Author Topic: Car Advice Con't. - what's a good alternative to an Outback?  (Read 2458 times)

Frugal Frieda

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Car Advice Con't. - what's a good alternative to an Outback?
« on: March 23, 2018, 11:37:33 PM »
I had asked a question before about getting some work on my 2000 Subaru Legacy with 100k vs. getting a good used Outback.  At that time, the work was looking to be around $1200 max and I had not realized the cost of used Outbacks was so high.

Now, it's looking like the work needed will be more near $2,500, and that's even before they've checked the head gaskets which seem to have issues in this specific car starting around 100k miles, which mine has.  Clutch plate is now having issues $$$, back brakes and rotors $420, probably also front brakes and rotors, timing belt replacement with tensioners and pulleys $850, general tune up/fluid changes $175.  I'm not even factoring in fixing the a/c, which isn't even on the table. 

What vehicles have any of you owned that are comparable to the Outback in cargo space, but get better gas mileage?  I have no garage or storage place, so cannot increase cargo capacity with anything that does not remain in or on the car.  I prefer the Outback over the Forester, because the added length is helpful for the lumber and other long stuff I carry, but I may have to give up Subaru at this point.  I need something safe for my child and I and something that will carry lots of stuff.  Good gas mileage would be a bonus since I am MMMing it all the way.  And I prefer to non-American cars, sorry.

dandypandys

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Re: Car Advice Con't. - what's a good alternative to an Outback?
« Reply #1 on: March 24, 2018, 10:57:36 AM »
Honda CRV perhaps. I ended up with a used Outback for 12k. Very happy with it.

lbmustache

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Re: Car Advice Con't. - what's a good alternative to an Outback?
« Reply #2 on: March 24, 2018, 11:18:26 AM »
Honda CRV or Toyota RAV4 are always solid choices although the older ones don't have great gas mileage (but probably similar to an older Outback?). A Prius is always the best "all-around" option IMO: affordable, safe, great MPG, good amount of space.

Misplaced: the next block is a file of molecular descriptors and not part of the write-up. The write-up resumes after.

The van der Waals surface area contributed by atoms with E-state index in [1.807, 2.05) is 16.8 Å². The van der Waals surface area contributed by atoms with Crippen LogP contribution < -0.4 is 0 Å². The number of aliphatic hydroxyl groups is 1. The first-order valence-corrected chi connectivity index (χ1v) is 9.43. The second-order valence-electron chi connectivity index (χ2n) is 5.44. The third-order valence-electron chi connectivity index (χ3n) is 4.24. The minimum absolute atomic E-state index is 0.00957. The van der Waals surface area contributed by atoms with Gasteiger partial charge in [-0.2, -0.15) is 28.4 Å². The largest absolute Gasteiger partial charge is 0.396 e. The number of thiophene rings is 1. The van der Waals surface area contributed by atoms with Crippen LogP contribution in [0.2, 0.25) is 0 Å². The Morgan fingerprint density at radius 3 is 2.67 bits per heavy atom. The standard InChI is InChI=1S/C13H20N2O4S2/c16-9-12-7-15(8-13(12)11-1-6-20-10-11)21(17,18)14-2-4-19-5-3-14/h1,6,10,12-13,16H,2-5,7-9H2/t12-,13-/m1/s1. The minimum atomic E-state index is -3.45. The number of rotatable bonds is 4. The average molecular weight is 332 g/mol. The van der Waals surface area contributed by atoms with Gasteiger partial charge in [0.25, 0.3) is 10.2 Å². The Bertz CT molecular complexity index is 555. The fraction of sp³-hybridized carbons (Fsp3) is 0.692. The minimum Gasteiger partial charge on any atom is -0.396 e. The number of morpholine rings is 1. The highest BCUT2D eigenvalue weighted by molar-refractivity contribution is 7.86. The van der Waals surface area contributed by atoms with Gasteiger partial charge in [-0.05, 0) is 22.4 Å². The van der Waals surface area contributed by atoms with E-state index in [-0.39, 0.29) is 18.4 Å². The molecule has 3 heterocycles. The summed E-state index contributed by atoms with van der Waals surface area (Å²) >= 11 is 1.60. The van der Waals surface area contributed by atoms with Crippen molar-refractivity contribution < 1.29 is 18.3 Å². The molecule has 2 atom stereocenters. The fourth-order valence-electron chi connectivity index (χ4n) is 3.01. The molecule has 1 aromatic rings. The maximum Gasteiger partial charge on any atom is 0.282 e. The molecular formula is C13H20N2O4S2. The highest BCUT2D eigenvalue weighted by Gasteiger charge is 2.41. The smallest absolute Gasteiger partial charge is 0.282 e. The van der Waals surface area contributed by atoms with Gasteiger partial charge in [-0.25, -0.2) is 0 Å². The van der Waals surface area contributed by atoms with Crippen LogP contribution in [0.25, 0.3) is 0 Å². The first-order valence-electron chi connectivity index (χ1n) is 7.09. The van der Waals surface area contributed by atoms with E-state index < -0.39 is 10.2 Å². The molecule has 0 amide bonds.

Mazda has some older wagons, or the Mazda3 hatch might work as well, space-wise.

Anything in the Honda Fit category, size-wise, might be a little smaller than what you are looking for, but it may be worth a look just to see. It seems that people have had success getting 8ft and 12ft pieces of lumber into it fairly successfully.

Frugal Frieda

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Re: Car Advice Con't. - what's a good alternative to an Outback?
« Reply #3 on: March 24, 2018, 11:42:33 AM »
I'll take a look at the Honda CRV.  I'd already kind of looked at the RAV4 and I like it, but didn't think the back had enough room (without putting the seats down). 

I love the Prius, especially the gas milaege, and I have heard great things about the Fit as well, but too small.  I do want to put 12 ft lumber in, as well as 6 foot garden benches, bookcases, etc on the roof rack.  I've done both with my current car and it was hard, but doable, but the Prius and Fit are both much smaller.

I suspect that both the Honda CRV and RAV4 have similar mileage to the Outback.  Outback has improved their gas mileage on current models, but any car I'd be buying would be an older one.   I'm looking for something that I don't need collision and comprehensive insurance for, so that means older, but at the same time, I don't want so old that it needs imminent major maintenance, as mine does.  If I went with an Outback, I'd be looking for one that's already had the head gaskets and timing belt done.

Anyone else have other options for me to investigate?

SunnyDays